That incident was only the kick-off. From that, she received a suspended sentence, and was supposed to report to her parole officer.

Frances was hauled into court a second time for failing to report to that parole officer. This time, the police broke down her door in the dead of night and hauled her, kicking and screaming and stark naked, to the station. In fairness to the lawmen, there was more to it than a parole violation. Prior to the arrest,  Frances had broken her hairdresser's jaw in a fight, and had streaked topless through traffic down Sunset Strip.

As shown in the film, she listed her profession as "cocksucker" at the police station.

When she came to court, she threw another tantrum and actually threw an inkpot at the judge (accurately!), oblivious to the impact it would have on her case. The judge was not amused, and threw her in the slammer for six months. Before they got her into a straightjacket, she floored a police matron and slugged an officer.

Then when she got into the calaboose, she refused to do her work detail, and her mother eventually had her committed to a sanitarium, where she was subjected to insulin shock. Within a short time she was adjudged clinically insane by the State of Washington, tossed in the loony bin for ten years, and eventually lobotomized.

Remember that this all began with a traffic violation!

Frances certainly did need professional anger counseling and alcohol rehab. However, that isn't the same as insanity.

Unfortunately, Frances had proven so completely detestable and smart-alecky in Hollywood that nobody wanted to come to her aid. While in Hollywood she had claimed that the directors and scriptwriters were morons, and that the producers were exploiters. She was often quoted as saying she hated everything in Hollywood except the money. Frances was a serious actress who wanted to appear on stage in the classics, and she had had an extended affair with leftist intellectual playwright Clifford Odets. When she got into all that trouble in 1942-1944, many in Hollywood saw it as deserved comeuppance for her arrogance, her Communism, and her Atheism.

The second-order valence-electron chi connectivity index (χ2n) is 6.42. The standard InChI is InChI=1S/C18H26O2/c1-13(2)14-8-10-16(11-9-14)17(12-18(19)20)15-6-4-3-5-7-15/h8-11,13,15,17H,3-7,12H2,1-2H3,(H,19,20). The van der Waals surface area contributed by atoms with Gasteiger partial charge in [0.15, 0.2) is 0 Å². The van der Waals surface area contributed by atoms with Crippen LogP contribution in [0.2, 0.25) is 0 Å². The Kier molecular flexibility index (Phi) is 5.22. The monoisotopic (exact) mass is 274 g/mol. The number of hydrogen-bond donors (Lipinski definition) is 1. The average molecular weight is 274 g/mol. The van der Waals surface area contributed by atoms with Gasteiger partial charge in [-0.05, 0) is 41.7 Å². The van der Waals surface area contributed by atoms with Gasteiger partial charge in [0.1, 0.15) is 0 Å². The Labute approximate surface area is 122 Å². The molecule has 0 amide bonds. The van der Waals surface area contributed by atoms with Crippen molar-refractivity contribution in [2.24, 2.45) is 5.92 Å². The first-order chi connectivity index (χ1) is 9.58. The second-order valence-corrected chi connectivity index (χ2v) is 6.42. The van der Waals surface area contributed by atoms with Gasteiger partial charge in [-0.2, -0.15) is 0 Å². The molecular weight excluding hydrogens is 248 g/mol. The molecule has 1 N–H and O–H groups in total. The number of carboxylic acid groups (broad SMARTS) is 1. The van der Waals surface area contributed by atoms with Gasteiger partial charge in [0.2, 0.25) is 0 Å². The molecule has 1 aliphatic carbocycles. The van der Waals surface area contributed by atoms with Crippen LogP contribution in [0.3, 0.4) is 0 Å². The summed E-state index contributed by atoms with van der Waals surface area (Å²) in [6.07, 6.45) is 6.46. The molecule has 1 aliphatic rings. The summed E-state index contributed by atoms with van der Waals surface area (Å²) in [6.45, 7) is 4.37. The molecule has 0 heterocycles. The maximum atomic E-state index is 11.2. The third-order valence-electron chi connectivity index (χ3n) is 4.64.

DVD info from Amazon.

  • Widescreen anamorphic, 1.85:1

  • no features

  • currently out of print, but available used

By the way, the director of the film, Graeme Clifford, never directed a theatrical film before this one, and never really did much else in the theatrical realm. The rest of his career has been primarily focused on television. He hasn't done any theatrical films at all since the critically lambasted Ruby Cairo. Frances is rated a solid 7.2 at IMDb, and received two Oscar nominations, but Clifford has no other film rated 6.0 or higher, and Ruby Cairo is at 3.6.

The Critics Vote

  • General consensus: two and a half stars. Maltin 2.5/4, Apollo 70/100.

  • Rotten Tomatoes summary. Six articles on file

The People Vote ...

  • With their votes ... IMDB summary: IMDb voters score it 7.2, Apollo users 89/100
  • With their dollars ... it grossed only $5 million
IMDb guideline: 7.5 usually indicates a level of excellence, about like three and a half stars from the critics. 6.0 usually indicates lukewarm watchability, about like two and a half stars from the critics. The fives are generally not worthwhile unless they are really your kind of material, about like two stars from the critics. Films under five are generally awful even if you like that kind of film, equivalent to about one and a half stars from the critics or less, depending on just how far below five the rating is.

My own guideline: A means the movie is so good it will appeal to you even if you hate the genre. B means the movie is not good enough to win you over if you hate the genre, but is good enough to do so if you have an open mind about this type of film. C means it will only appeal to genre addicts, and has no crossover appeal. D means you'll hate it even if you like the genre. E means that you'll hate it even if you love the genre. F means that the film is not only unappealing across-the-board, but technically inept as well.

Based on this description, this film is a B- or  C+. Lange is terrific, but the movie leaves you short of a good understanding why it all happened.